A Return to Sleep
Getting a good night’s sleep is something that others might take for granted. Having the ability to fall asleep as soon as your head hits the pillow is an enviable ability for those suffering from light to severe insomnia. According to The Sleep Health Foundation, nearly 1 in 3 Americans suffers from some level of insomnia. The reasons for having insomnia vary widely from person to person. Some severe versions of insomnia are caused by sleep disorders. Other versions of insomnia can be caused by depression, stress, a sudden life change, some medications, and even chronic pain. While more severe forms of insomnia will need medical intervention, the other types may be managed by some strategies to try if you want to improve your sleep.
Studies have shown time and time again that humans enjoy rituals. It keeps us balanced during the day—knowing what to expect and when to expect it. Having a nighttime ritual is one way we can curb our insomnia. Creating a bedtime ritual will help you to put yourself in a more relaxed state of mind before falling asleep. These routines could include a bubble bath, gentle stretching, aromatherapy, creating a serene atmosphere in your bedroom, writing in a gratitude journal, or reading a few chapters of your favorite book. Maintaining these rituals each night can help your brain shut off for the night.
Sleep Hygiene Tips
Sleep hygiene can sound misleading—it isn’t focused on brushing your teeth or washing your face, but rather the steps you can take on a nightly basis in order to enjoy a full night’s sleep and wake refreshed in the morning. A few key practices for healthy sleep hygiene are good starting points for overall health. Avoiding caffeine or nicotine close to bedtime is very important—both can stir you up, which makes it much harder to settle down when it’s time for bed. It also helps to avoid foods you know will give you trouble before going to bed, such as spicy dishes, candy, alcohol and greasy food. More good sleep hygiene tips include limiting the amount of naps you take per day (one “power nap” is fine), exercising during the day so you are ready for sleep when it’s time, and not browsing your smartphone while you are in bed—or at least turning it on “night mode” if your phone has such a function.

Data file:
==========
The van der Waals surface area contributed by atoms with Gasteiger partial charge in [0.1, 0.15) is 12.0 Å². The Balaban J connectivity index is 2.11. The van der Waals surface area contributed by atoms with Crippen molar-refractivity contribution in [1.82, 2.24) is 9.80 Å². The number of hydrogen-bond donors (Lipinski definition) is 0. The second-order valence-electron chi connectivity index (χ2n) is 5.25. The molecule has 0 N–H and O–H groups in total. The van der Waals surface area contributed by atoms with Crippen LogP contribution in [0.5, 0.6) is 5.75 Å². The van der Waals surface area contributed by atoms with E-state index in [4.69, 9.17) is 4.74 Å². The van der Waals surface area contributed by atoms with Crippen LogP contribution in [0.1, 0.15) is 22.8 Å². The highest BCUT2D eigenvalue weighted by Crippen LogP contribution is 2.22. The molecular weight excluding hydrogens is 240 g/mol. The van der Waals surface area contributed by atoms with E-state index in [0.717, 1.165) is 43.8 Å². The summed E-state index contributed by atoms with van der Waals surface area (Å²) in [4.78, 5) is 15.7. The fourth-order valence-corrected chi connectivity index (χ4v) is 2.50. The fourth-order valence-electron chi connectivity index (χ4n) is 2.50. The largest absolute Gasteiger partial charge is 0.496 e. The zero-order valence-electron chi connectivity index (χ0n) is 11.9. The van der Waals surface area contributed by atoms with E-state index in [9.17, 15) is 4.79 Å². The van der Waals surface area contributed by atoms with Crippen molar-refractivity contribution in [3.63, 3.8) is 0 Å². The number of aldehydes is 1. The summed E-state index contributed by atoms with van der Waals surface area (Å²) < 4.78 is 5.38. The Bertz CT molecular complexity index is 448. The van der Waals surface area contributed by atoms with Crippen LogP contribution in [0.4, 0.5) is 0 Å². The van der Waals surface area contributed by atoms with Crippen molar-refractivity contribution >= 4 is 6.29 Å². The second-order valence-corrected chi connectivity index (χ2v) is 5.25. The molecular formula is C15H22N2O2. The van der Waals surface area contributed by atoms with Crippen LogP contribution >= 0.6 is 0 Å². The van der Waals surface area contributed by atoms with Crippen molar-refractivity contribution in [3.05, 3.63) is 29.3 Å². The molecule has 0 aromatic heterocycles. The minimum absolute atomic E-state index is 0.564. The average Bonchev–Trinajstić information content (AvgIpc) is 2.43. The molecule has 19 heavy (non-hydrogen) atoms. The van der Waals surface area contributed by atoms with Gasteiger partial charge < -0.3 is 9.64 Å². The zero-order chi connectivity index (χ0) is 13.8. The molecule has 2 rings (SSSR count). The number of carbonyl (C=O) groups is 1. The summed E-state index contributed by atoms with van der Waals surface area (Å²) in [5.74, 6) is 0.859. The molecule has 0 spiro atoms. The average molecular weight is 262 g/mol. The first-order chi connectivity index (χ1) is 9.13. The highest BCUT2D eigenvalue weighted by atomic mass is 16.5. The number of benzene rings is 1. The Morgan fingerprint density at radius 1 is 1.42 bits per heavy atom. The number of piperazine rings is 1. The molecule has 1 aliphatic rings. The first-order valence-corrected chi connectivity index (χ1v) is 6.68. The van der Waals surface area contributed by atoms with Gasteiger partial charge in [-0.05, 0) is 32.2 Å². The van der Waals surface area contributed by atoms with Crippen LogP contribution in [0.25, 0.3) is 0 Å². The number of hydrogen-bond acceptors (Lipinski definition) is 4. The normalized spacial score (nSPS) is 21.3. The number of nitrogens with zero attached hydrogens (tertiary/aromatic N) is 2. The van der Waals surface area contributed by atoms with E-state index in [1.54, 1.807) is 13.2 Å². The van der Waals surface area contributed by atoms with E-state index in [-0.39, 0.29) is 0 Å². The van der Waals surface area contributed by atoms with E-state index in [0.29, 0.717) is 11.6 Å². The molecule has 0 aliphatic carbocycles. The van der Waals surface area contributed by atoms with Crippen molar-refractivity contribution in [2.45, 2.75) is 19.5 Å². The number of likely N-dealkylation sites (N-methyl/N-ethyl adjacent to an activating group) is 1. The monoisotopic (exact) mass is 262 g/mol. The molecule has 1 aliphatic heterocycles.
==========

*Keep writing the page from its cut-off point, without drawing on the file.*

Listening to guided relaxation recordings can be another way to manage insomnia. They are designed to calm you both physically and mentally. Choosing the right recording for you might take a few tries, but in the end, a guided, calming recording can help you drift off to a peaceful sleep. You can listen to samples of “A Time for Sleep” here.
Progressive Muscle Relaxation
Progressive muscle relaxation (or PMR) has been discussed before on this blog. PMR is the act of becoming aware of which muscles in your body are tense and learning how to relax them individually. For example, when your shoulders are tensed nearly to your ears, then understanding and training yourself to relax those muscles can help you find peace before bed. I often use Progressive Muscle Relaxation when I am having trouble settling into sleep—it gives me that nice sinking into the bed feeling that is so necessary for falling asleep. I recorded a version of this helpful exercise on “Daydreaming by the Sea”
This is a simple step in theory but hard for some to practice. Placing a high value on getting sleep is vital to preventing and managing insomnia. Friends might beg you to go out for the night, but if you are already exhausted, then choosing sleep is the best choice. Allowing plenty of time for rest, investing in a quality mattress, making your space conducive to sleep and removing all distractions from your bedroom ingrains the idea that sleep is necessary for your well-being.
If you have any questions or need help with improving your sleep, I am here as a resource. Feel free to email me anytime at firstname.lastname@example.org or use this contact form.
May you sleep well and have beautiful dreams…